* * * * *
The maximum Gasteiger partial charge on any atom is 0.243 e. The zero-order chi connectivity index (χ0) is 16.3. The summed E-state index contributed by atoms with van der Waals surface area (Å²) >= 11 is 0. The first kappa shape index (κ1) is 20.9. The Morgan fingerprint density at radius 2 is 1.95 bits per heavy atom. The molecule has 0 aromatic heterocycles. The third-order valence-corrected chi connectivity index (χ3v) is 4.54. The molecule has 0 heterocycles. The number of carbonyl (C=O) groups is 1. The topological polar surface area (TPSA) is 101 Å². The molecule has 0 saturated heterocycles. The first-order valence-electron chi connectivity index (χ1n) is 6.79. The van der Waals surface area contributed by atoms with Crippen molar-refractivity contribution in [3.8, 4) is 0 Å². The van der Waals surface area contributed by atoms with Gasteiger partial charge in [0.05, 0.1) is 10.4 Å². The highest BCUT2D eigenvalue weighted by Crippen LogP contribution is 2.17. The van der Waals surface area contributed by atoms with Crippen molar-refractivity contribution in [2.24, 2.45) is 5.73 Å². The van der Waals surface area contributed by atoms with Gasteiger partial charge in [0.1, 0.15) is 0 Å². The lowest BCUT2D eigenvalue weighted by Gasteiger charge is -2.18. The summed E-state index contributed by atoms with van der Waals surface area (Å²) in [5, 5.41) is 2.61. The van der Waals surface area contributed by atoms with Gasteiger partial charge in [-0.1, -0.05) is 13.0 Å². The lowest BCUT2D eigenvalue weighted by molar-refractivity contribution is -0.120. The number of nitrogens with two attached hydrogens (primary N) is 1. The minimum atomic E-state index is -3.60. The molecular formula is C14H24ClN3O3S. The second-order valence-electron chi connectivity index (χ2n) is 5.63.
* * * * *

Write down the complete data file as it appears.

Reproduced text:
The maximum Gasteiger partial charge on any atom is 0.243 e. The zero-order chi connectivity index (χ0) is 16.3. The summed E-state index contributed by atoms with van der Waals surface area (Å²) >= 11 is 0. The first kappa shape index (κ1) is 20.9. The Morgan fingerprint density at radius 2 is 1.95 bits per heavy atom. The molecule has 0 aromatic heterocycles. The third-order valence-corrected chi connectivity index (χ3v) is 4.54. The molecule has 0 heterocycles. The number of carbonyl (C=O) groups is 1. The topological polar surface area (TPSA) is 101 Å². The molecule has 0 saturated heterocycles. The first-order valence-electron chi connectivity index (χ1n) is 6.79. The van der Waals surface area contributed by atoms with Crippen molar-refractivity contribution in [3.8, 4) is 0 Å². The van der Waals surface area contributed by atoms with Gasteiger partial charge in [0.05, 0.1) is 10.4 Å². The highest BCUT2D eigenvalue weighted by Crippen LogP contribution is 2.17. The van der Waals surface area contributed by atoms with Crippen molar-refractivity contribution in [2.24, 2.45) is 5.73 Å². The van der Waals surface area contributed by atoms with Gasteiger partial charge in [0.1, 0.15) is 0 Å². The lowest BCUT2D eigenvalue weighted by Gasteiger charge is -2.18. The summed E-state index contributed by atoms with van der Waals surface area (Å²) in [5, 5.41) is 2.61. The van der Waals surface area contributed by atoms with Gasteiger partial charge in [-0.1, -0.05) is 13.0 Å². The lowest BCUT2D eigenvalue weighted by molar-refractivity contribution is -0.120. The number of nitrogens with two attached hydrogens (primary N) is 1. The minimum atomic E-state index is -3.60. The molecular formula is C14H24ClN3O3S. The second-order valence-electron chi connectivity index (χ2n) is 5.63.